June 27, 2016
Chrome, Mirrors, and High-Faluting Cars
It was a great time! Next time the show comes to town take advantage of the sights. The colors of the restored automobiles were so inviting. Most of our cars today are probably more efficient and require less repair, but they don’t flatter us with style. They are bland and boring. My favorite cars were teal blue. A 57 Chevy left me gasping for air. It was so beautiful!
I drove a 56 Chevy that was black and yellow to college. I called it the “Bee.” It backfired through the air cleaner and set my engine on fire. It was never as beautiful as the above car. Tom and I drooled over all of these beauties. He even started thinking about buying a restored 72 Pinto, his first car.
In my family, Fords were king and dad bought several of them over the years. He never could afford a Thunderbird.
What a classy look and the interior was my color. Since I grew up outside the Motor City, cars have always been important to me. I used to be able to identify every car by year and manufacturer. Sometimes I knew the size of the engine too!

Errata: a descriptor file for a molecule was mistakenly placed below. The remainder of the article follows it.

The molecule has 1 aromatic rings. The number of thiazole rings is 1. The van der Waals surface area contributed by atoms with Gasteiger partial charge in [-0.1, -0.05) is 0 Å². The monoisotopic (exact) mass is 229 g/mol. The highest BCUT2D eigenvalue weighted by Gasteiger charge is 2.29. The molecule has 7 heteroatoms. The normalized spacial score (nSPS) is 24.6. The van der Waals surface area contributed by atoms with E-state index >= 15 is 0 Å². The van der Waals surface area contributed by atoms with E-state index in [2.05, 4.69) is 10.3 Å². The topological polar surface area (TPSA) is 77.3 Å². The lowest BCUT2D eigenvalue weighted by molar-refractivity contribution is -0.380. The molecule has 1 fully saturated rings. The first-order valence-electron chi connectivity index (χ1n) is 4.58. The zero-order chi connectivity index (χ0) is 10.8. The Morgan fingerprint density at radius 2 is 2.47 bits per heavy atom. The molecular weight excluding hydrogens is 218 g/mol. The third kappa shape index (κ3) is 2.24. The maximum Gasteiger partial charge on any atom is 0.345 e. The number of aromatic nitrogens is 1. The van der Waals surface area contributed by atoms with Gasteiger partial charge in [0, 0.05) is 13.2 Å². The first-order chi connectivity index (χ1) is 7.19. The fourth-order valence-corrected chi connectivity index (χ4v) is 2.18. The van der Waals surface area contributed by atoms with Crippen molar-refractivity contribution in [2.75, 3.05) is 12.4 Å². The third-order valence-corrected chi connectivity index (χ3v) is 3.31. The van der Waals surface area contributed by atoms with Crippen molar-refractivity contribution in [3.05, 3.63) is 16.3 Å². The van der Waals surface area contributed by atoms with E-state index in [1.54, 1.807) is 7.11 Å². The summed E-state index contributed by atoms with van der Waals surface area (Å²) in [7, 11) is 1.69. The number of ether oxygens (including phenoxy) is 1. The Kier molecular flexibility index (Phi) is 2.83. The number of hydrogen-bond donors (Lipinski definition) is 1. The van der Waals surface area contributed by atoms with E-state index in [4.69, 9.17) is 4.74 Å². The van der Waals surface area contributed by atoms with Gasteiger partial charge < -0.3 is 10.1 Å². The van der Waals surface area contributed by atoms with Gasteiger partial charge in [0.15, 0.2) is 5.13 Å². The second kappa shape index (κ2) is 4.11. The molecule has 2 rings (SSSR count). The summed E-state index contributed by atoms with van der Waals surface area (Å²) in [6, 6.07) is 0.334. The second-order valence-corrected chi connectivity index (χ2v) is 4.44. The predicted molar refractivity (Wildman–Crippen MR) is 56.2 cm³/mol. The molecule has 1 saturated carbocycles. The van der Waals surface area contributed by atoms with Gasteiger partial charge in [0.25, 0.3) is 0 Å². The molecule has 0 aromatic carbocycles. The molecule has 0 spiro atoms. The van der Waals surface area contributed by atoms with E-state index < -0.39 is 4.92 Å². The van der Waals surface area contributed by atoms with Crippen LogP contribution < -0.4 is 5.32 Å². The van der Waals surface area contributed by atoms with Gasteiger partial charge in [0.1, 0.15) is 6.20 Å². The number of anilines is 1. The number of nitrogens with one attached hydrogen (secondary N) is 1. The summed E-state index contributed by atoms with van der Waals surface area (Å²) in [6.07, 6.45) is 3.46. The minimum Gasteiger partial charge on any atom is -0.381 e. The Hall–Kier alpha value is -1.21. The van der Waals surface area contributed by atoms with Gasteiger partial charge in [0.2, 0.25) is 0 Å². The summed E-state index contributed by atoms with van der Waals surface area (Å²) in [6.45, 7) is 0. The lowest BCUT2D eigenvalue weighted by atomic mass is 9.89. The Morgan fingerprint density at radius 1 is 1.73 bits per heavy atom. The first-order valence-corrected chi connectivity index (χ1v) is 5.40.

Since I retired I have dreamed about buying a purple pick-up truck. This one would also be high on my list!
I finally understood what it meant to go for a drive in the country when I came across roadsters of the 1930’s. They were elegant, with big tires, convertible hoods, and picnic baskets on the back. There was enough room to sit on the bumpers.
My mother held onto the back of one of these monsters as a child. It was the first car that she had ever seen when Highway 92 was opened up in Holly Hill, Kentucky in the 1930’s. She could have been killed but she never forgot the ride.
The last car is not really car if you ask me. It looks more like a submarine or a camper or a hotdog. But it was offered as an antique car.
Scottie, where are we?
Stay tuned. Alaska Cruise is coming up, and then north to cold country!
As always, this post is copyrighted by Marla J. Selvidge